The key questions we are working through at this time include:
- What should the GHG sequestered to REC conversion rate be?
- How do we certify that certain transmission investments are essential to opening up renewable resource markets for purposes of determining that transmission investments qualify for RECs. If the transmission operator gets RECs for any renewable power deliveries, the renewable power source of that supply would not get RECs. But putting this transmission option on the table enables, say, Nova Scotia to reward private sector investors in transmission capacity if/when that capacity creates NS access to PQ hydro resources. When NS issues RECs to transmission operators deemed essential to access imported renewable power and PQ only issues RECs to PG power projects that sell electricity to PQ consumers, there is no double-counting but a potentially good institutional incentive for transmission investment.
Obviously, the key is to start the work by developing a credible population growth and energy demand forecast. Given that forecast, the RES mandates for 2020 should reasonably be forecast to get us a 20% absolute GHG reduction, economy-wide, by 2020. To focus the RES on new renewable development, we need to incorporate 2 classes of RECs under the RES: (1) one class for existing renewable projects, (2) once class for new renewable projects. We need to do this to ensure that the regulation will generate the total new renewable capacity (and/or building efficiency-related reductions in demand) while leveling the playing field for existing and new renewable project owners. The 1997 Texas Renewable Portfolio Standard does this well and can be our administrative model for this purpose.
Because the RES makes new markets for investors, but does not directly assign new obligations to existing GHG=emitting plants, there should be no successful compensation claims under NAFTA Part 11. By comparison, if we actually implement a facility-level quota allocation that has any hope of generating an absolute 20% GHG reduction by 2020, that will generate US investor compensation claims that NAFTA panels will likely have to uphold.
A federal RES should incorporate the broadest possible definition of "renewable" without compromising the GHG objective. So nuclear should be "renewable" from a federal perspective. The federal standard should allow every province to implement its own RES through a delegated authority. Any province can regulate a definition of "renewable" that is more restricted than the federal definition, but provincial regulations cannot expand the federal definition of renewable. The federal legislation should allow for/assume inter-provincial trading in RECs, but not remove provinces’ rights to erect barriers to inter-provincial trading.
In other words, any province can write an RES that is quite different from the federal RES as long as: (1) regulated energy distributors surrender only federal RECs under the provincial regulations and (2) each province surrenders the RECs they collected to the feds to achieve compliance with the federal standard as required given energy sales in their regions.
This federal approach positions provinces to discriminate against certain RECs by technology and province of origin. Discriminating against RECs will increase provincial compliance costs. But it also increases the odds that local increases in power prices will generate local new jobs. The difficult task of weighing these trade-offs should rest with the lower levels of government, and the federal RES should allow provinces great flexibility in this regard.
This may sound a little complicated, but it is actually much easier to do than implementing a Canadian quota-based supply management regime will prove to be. 100% of Canada’s trading partners have Renewable Electricity and Renewable Fuels mandates in law.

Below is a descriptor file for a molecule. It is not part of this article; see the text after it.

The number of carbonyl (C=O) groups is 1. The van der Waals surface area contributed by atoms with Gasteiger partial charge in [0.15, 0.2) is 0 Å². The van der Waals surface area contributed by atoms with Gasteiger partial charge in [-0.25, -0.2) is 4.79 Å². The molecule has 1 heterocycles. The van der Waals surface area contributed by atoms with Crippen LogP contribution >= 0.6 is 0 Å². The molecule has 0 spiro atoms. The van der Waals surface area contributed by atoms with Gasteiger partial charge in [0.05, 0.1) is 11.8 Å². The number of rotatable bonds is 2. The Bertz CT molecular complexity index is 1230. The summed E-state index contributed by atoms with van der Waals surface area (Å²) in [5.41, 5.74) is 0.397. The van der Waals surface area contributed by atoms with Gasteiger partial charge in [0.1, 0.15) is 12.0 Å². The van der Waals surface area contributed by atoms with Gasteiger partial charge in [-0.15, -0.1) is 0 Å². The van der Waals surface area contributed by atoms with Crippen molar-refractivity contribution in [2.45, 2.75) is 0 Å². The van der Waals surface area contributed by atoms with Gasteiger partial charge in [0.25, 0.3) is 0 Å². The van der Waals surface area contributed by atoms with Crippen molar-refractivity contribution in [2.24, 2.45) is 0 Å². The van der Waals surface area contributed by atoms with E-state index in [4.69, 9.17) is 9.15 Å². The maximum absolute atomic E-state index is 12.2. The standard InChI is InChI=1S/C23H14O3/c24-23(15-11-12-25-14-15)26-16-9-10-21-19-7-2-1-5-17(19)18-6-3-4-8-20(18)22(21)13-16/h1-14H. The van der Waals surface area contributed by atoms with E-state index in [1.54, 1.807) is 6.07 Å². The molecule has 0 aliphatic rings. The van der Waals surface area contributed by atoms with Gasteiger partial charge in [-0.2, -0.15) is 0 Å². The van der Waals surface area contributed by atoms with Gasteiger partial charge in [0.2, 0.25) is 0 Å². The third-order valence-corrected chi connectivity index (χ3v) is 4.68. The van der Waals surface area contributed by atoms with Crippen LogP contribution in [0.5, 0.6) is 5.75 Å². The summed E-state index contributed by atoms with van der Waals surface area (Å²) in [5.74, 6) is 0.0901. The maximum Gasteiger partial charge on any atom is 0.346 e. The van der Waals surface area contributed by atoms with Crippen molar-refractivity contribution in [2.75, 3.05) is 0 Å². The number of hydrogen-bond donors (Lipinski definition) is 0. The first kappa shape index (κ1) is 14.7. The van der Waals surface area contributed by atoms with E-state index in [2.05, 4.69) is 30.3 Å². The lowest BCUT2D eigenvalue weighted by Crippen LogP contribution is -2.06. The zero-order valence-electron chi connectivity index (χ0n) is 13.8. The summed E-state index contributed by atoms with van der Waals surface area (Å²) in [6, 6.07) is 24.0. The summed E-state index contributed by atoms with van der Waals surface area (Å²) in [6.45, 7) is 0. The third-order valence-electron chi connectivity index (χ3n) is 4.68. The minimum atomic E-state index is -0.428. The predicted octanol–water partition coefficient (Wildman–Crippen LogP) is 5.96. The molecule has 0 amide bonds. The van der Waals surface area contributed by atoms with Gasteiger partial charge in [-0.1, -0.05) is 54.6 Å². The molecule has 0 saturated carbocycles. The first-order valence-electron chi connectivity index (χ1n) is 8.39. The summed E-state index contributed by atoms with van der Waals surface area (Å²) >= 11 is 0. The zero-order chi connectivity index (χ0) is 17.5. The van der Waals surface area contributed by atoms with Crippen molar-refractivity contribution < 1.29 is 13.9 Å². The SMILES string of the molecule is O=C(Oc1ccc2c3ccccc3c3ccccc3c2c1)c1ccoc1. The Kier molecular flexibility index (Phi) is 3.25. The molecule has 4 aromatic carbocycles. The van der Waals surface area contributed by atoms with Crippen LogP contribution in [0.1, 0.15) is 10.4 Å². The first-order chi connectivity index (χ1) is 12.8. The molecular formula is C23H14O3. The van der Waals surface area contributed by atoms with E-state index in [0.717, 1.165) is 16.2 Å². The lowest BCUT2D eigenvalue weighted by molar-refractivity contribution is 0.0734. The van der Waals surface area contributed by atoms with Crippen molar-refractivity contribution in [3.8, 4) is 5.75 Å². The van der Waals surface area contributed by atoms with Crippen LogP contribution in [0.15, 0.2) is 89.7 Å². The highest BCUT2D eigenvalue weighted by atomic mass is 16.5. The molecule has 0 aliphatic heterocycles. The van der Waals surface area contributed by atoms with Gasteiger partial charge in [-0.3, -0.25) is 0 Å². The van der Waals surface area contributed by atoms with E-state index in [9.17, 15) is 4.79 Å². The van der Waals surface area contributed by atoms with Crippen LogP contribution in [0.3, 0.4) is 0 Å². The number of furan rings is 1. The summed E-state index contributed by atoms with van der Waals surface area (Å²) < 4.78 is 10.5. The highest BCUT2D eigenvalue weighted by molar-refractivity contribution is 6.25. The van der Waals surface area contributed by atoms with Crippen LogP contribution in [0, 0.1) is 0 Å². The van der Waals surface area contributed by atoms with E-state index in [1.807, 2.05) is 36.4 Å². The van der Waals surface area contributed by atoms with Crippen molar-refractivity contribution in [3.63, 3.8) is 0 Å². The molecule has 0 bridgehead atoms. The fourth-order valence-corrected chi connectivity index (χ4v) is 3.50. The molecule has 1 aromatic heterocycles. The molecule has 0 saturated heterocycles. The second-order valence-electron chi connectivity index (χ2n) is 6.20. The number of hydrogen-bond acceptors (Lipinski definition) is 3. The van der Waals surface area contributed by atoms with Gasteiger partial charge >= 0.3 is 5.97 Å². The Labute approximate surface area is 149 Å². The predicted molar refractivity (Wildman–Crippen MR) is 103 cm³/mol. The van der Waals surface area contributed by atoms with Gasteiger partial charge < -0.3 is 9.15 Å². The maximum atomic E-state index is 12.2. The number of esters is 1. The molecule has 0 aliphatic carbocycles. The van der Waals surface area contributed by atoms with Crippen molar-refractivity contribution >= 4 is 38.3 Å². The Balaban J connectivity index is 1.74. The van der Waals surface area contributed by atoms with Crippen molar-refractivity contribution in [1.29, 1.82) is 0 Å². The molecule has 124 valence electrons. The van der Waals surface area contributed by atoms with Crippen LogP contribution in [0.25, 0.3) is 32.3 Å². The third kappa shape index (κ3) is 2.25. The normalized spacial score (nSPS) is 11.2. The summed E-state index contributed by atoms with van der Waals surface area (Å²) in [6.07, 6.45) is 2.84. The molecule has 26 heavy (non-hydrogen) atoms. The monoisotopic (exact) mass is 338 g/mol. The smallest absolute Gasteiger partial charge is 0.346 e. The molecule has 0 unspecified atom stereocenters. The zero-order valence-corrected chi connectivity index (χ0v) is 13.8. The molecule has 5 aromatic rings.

Japan’s "Total Primary Energy Standard" or "TPES", which applies to all energy, was first introduced in 1971.
Spain’s was introduced in 1985.
The European Renewable Energy and Fuels directives date back to 1999/2000, years ahead of the EU CO2 ETS.
31 US states have legally-binding Renewable Portfolio Standards, Connecticut’s dating back to 1991 and 25 of the 31 having been implemented prior to 1997. Every US "cap and trade" bill outlines federal Renewable electricity and fuels standards in the first titles of the bill. That is because no prudent regulator would ever introduce a GHG quota allocation without first putting these critical product standards in place.
And when these critical product standards are properly designed, they drive the emission reduction agenda. The quota allocation only shifts wealth, given the existence of the product standards. Canada cannot possibly implement a GHG management strategy that can be integrated with the US without putting these key product standards in place first—just as the US, EU and Japan have done.
Having said that, I am recommending that we establish Canadian policy leadership by doing something different. I am recommending that we cover all energy distributors with one common "Renewable Energy Standard" creating more competition for RECs. This is much more efficient and national goal-oriented than having one standard for electricity and one for fuels. This also gives the marketplace maximum flexibility to be creative in their responses to the mandate.
The other difference between my recommendation is that believe we must treat investments in conservation and sustainable demand reduction ("negawatt-hours") the same way we treat investments in new zero-emission energy supply. It gets RECs.
Canada’s energy product standards can be linked to the official national GHG inventory (or provincial GHG inventories), with a provision in law that the renewable targets will be ratcheted up at specific times if/when our official national GHG inventory and forecast suggests that this is necessary to ensure we meet our 2020 GHG emission objective.
But because we will be trading RECs, not GHG quota, this new market is very cheap to administer. The feds certify and register RES projects (including building upgrades.) The project owners report Canadian and export sales quarterly. The government issues RECs to registered project operators’ reflecting their verified sales. The Canadian distributors of electricity, natural gas and petroleum products compete to buy RECs from the renewable project operators. The energy distributors surrender RECs, once a year, to cover their renewable content mandates.
After putting more stringent GHG reporting rules in place—so that we can build a more credible and verifiable national GHG estimate and forecast, the private sector can handle the uncertainty arising from the notice that REC targets will be adjusted to reflect changes in the official national GHG forecast.